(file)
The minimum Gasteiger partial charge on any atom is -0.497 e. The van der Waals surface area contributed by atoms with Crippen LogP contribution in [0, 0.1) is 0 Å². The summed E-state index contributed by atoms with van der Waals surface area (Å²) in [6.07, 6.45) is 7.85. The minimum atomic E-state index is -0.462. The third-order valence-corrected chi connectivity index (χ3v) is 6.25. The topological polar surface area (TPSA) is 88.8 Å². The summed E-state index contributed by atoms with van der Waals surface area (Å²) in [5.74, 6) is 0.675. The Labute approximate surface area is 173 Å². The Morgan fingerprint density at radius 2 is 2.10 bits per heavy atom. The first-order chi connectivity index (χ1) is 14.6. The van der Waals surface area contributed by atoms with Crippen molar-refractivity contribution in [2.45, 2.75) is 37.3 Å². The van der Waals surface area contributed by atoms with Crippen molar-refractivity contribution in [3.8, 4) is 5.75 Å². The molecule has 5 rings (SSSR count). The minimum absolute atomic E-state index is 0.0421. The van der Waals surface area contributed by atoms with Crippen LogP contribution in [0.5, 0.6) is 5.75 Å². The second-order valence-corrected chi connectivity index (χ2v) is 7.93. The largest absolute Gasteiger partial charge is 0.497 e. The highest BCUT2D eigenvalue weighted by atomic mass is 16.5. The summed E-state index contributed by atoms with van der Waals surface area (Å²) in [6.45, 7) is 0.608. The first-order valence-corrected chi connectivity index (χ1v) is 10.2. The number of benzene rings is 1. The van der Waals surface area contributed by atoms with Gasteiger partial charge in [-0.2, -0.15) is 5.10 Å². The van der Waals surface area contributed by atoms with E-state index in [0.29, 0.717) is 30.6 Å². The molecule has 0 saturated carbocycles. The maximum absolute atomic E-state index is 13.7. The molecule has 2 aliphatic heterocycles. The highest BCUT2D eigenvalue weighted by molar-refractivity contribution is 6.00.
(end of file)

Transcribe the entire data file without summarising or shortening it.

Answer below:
The minimum Gasteiger partial charge on any atom is -0.497 e. The van der Waals surface area contributed by atoms with Crippen LogP contribution in [0, 0.1) is 0 Å². The summed E-state index contributed by atoms with van der Waals surface area (Å²) in [6.07, 6.45) is 7.85. The minimum atomic E-state index is -0.462. The third-order valence-corrected chi connectivity index (χ3v) is 6.25. The topological polar surface area (TPSA) is 88.8 Å². The summed E-state index contributed by atoms with van der Waals surface area (Å²) in [5.74, 6) is 0.675. The Labute approximate surface area is 173 Å². The Morgan fingerprint density at radius 2 is 2.10 bits per heavy atom. The first-order chi connectivity index (χ1) is 14.6. The van der Waals surface area contributed by atoms with Crippen molar-refractivity contribution in [2.45, 2.75) is 37.3 Å². The van der Waals surface area contributed by atoms with Crippen molar-refractivity contribution in [3.8, 4) is 5.75 Å². The molecule has 5 rings (SSSR count). The minimum absolute atomic E-state index is 0.0421. The van der Waals surface area contributed by atoms with Crippen LogP contribution in [0.5, 0.6) is 5.75 Å². The second-order valence-corrected chi connectivity index (χ2v) is 7.93. The largest absolute Gasteiger partial charge is 0.497 e. The highest BCUT2D eigenvalue weighted by atomic mass is 16.5. The summed E-state index contributed by atoms with van der Waals surface area (Å²) in [6.45, 7) is 0.608. The first-order valence-corrected chi connectivity index (χ1v) is 10.2. The number of benzene rings is 1. The van der Waals surface area contributed by atoms with Gasteiger partial charge in [-0.2, -0.15) is 5.10 Å². The van der Waals surface area contributed by atoms with E-state index in [0.29, 0.717) is 30.6 Å². The molecule has 0 saturated carbocycles. The maximum absolute atomic E-state index is 13.7. The molecule has 2 aliphatic heterocycles. The highest BCUT2D eigenvalue weighted by molar-refractivity contribution is 6.00.